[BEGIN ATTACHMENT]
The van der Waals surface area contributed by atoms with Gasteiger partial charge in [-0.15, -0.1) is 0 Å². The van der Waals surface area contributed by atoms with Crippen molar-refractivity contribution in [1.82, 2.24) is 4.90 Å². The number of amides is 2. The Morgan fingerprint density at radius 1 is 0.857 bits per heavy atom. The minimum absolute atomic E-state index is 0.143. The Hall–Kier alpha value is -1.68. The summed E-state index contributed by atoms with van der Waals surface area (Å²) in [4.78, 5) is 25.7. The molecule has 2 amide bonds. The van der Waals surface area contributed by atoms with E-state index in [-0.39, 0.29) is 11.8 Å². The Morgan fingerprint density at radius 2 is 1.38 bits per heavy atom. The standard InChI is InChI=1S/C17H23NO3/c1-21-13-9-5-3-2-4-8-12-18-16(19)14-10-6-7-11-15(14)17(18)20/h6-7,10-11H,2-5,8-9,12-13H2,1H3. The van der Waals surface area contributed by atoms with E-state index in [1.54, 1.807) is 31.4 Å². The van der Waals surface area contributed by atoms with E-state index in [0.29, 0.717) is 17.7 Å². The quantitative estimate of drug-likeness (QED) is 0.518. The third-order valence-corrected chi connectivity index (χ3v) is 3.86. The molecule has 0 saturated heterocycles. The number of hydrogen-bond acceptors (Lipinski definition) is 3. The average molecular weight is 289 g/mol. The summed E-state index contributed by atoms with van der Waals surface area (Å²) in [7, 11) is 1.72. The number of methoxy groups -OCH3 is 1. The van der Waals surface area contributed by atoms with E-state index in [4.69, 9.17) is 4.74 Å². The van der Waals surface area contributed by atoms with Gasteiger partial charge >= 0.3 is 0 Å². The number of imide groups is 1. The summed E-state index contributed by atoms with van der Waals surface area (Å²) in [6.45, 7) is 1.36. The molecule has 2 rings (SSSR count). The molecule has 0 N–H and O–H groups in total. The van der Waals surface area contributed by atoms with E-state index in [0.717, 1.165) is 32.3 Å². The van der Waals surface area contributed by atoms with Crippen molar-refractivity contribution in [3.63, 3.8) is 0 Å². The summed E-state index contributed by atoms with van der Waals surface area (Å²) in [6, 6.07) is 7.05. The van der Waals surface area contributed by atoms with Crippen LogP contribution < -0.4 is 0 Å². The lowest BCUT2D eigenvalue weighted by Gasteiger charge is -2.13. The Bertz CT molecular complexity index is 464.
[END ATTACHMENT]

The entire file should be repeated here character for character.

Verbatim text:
The van der Waals surface area contributed by atoms with Gasteiger partial charge in [-0.15, -0.1) is 0 Å². The van der Waals surface area contributed by atoms with Crippen molar-refractivity contribution in [1.82, 2.24) is 4.90 Å². The number of amides is 2. The Morgan fingerprint density at radius 1 is 0.857 bits per heavy atom. The minimum absolute atomic E-state index is 0.143. The Hall–Kier alpha value is -1.68. The summed E-state index contributed by atoms with van der Waals surface area (Å²) in [4.78, 5) is 25.7. The molecule has 2 amide bonds. The van der Waals surface area contributed by atoms with E-state index in [-0.39, 0.29) is 11.8 Å². The Morgan fingerprint density at radius 2 is 1.38 bits per heavy atom. The standard InChI is InChI=1S/C17H23NO3/c1-21-13-9-5-3-2-4-8-12-18-16(19)14-10-6-7-11-15(14)17(18)20/h6-7,10-11H,2-5,8-9,12-13H2,1H3. The van der Waals surface area contributed by atoms with E-state index in [1.54, 1.807) is 31.4 Å². The van der Waals surface area contributed by atoms with E-state index in [0.29, 0.717) is 17.7 Å². The quantitative estimate of drug-likeness (QED) is 0.518. The third-order valence-corrected chi connectivity index (χ3v) is 3.86. The molecule has 0 saturated heterocycles. The number of hydrogen-bond acceptors (Lipinski definition) is 3. The average molecular weight is 289 g/mol. The summed E-state index contributed by atoms with van der Waals surface area (Å²) in [7, 11) is 1.72. The number of methoxy groups -OCH3 is 1. The van der Waals surface area contributed by atoms with E-state index in [4.69, 9.17) is 4.74 Å². The van der Waals surface area contributed by atoms with Gasteiger partial charge >= 0.3 is 0 Å². The number of imide groups is 1. The summed E-state index contributed by atoms with van der Waals surface area (Å²) in [6.45, 7) is 1.36. The molecule has 2 rings (SSSR count). The molecule has 0 N–H and O–H groups in total. The van der Waals surface area contributed by atoms with E-state index in [0.717, 1.165) is 32.3 Å². The van der Waals surface area contributed by atoms with Crippen molar-refractivity contribution in [3.63, 3.8) is 0 Å². The summed E-state index contributed by atoms with van der Waals surface area (Å²) in [6, 6.07) is 7.05. The van der Waals surface area contributed by atoms with Crippen LogP contribution < -0.4 is 0 Å². The lowest BCUT2D eigenvalue weighted by Gasteiger charge is -2.13. The Bertz CT molecular complexity index is 464.